How A Royal Wedding Turned Into The Biggest And Best Beer Festival On The Planet
Originally posted October 18, 2021
The steins of beer. The plates of roast pork and chicken, sausages and dumplings. The brass bands. The throngs of people, many of them in traditional Bavarian dress. Dirndls or lederhosen, anyone? That’s how you probably identify Oktoberfest today. However, in the beginning, it had a very different feel.
Oktoberfest originated in the fall of 1810. On October 12 of that year, Crown Prince Ludwig of Bavaria married Princess Therese of Saxony-Hildburghausen. The royal couple invited the good citizens of Munich to join the festivities in the fields in front of the city gates. The venue came to be known as “Therese’s green.”
Thanks to a suggestion from Andreas Michael Dall’Armi, a member of the Bavarian National Guard, the celebration reached its climax five days later with the running of horse races. They immediately became a fixture of Oktoberfest. The next year, organizers added an agricultural show, an attraction still held every three years.
The real fun for the public actually began in 1818. A carousel made its debut on the grounds in Munich, along with a couple of swings. Small beer stands appeared, such that adult visitors could quench their thirst. The city councillors, mindful of a guaranteed money-maker, declared Oktoberfest a top priority in 1819. The fairgrounds expanded rapidly during the 1870s in the aftermath of German unification. The first roasted chicken outlet opened its doors in 1881. By 1896, the modest refreshment stands had been replaced by the first beer tents and halls, a collaboration between enterprising landlords and breweries.
The City of Munich awarded Dall’Armi its first citizen’s gold medal in 1824, in honor of his “invention” of Oktoberfest. In our time, it attracts as many as six million visitors to Munich during the course of its 16-18 day annual run (with exceptions the past two years because of the pandemic). As NWPB welcomes you to this global celebration through music, we raise a glass and proudly declare, Prost!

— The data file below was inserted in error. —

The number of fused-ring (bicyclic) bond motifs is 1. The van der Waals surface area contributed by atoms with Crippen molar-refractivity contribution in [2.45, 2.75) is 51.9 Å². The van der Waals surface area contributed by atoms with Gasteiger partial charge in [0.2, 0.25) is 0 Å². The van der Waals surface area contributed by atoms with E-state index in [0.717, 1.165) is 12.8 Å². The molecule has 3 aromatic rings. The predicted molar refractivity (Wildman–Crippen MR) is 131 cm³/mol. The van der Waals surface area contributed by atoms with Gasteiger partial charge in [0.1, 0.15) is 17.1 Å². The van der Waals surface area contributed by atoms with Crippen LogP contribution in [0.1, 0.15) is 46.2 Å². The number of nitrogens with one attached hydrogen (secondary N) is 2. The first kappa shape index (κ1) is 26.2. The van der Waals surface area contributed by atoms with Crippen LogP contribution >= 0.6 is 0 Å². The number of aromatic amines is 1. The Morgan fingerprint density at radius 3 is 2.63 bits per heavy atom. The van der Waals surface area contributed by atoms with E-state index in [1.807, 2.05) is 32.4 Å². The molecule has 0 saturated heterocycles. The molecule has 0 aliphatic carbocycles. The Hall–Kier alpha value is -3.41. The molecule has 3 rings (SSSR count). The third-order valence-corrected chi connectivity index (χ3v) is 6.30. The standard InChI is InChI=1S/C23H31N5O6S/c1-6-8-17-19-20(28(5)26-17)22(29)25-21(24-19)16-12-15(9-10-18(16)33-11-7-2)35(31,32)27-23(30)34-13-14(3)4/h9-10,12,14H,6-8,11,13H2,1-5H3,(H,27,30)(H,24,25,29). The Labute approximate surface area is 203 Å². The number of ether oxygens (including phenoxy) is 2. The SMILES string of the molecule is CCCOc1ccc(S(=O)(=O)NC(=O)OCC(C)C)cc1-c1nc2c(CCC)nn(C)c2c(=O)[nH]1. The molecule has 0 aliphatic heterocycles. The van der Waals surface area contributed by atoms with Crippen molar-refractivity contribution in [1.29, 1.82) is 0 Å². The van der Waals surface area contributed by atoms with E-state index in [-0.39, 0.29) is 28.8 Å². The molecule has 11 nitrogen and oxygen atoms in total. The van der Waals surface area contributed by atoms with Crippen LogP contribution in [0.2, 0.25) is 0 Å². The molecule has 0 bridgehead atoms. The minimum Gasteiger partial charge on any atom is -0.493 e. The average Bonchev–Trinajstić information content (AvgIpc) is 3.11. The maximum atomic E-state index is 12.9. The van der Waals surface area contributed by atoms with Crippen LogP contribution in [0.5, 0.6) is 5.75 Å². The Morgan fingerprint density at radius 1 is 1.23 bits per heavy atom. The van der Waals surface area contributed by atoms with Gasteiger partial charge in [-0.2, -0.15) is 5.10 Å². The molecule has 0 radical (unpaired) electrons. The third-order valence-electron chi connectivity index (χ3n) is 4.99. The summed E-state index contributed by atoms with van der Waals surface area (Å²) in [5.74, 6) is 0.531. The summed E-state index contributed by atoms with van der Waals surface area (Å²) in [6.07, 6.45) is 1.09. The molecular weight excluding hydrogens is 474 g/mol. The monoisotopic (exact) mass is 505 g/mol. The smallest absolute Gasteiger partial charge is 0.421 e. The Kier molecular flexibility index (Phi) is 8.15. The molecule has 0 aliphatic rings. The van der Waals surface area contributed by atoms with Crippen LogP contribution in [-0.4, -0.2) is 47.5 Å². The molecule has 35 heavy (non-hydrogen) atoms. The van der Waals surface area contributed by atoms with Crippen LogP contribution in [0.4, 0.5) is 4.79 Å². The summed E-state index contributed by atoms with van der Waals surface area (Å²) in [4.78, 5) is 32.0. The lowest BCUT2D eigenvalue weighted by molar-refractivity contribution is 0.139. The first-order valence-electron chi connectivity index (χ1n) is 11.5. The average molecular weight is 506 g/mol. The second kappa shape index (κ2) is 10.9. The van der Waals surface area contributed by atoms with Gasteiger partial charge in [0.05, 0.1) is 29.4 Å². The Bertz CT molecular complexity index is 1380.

Quick: name a classical music composer. Chances are, the first names that come up are not women.
Now there’s a new database that opens up centuries of women composers, linking their names to stories, performing scores, and recordings Continue Reading Music Moment: The Boulanger Initiative
When’s the last time you watched a Tiny Desk Concert? NPR’s popular in-office show became the Tiny Desk (Home) Concert when the pandemic hit. On June 24, 2021, one artist’s home studio performance came from a remote island in the south Pacific Ocean, two thousand miles west of Chile. The pianist Mahani Teave (teh-AH-veh) offered not only Handel and Chopin, but also a tour of the music school she helped to build on the island of Rapa Nui, where she grew up. Continue Reading BOOK REVIEW: The Girl Who Heard The Music
BOOK REVIEW: Chasing Chopin: A Musical Journey Across Three Centuries, Four Countries, And A Half-Dozen Revolutions
LaFarge’s Chopin journey began with an email to the creator of the video game “Frederic: The Resurrection of Music” during the 200th anniversary year of Chopin’s birth. An amateur pianist, she wanted to explore the game’s use of Chopin’s iconic “funeral march.” Of course, like all explorers, she couldn’t stop there. Continue Reading BOOK REVIEW: Chasing Chopin: A Musical Journey Across Three Centuries, Four Countries, And A Half-Dozen Revolutions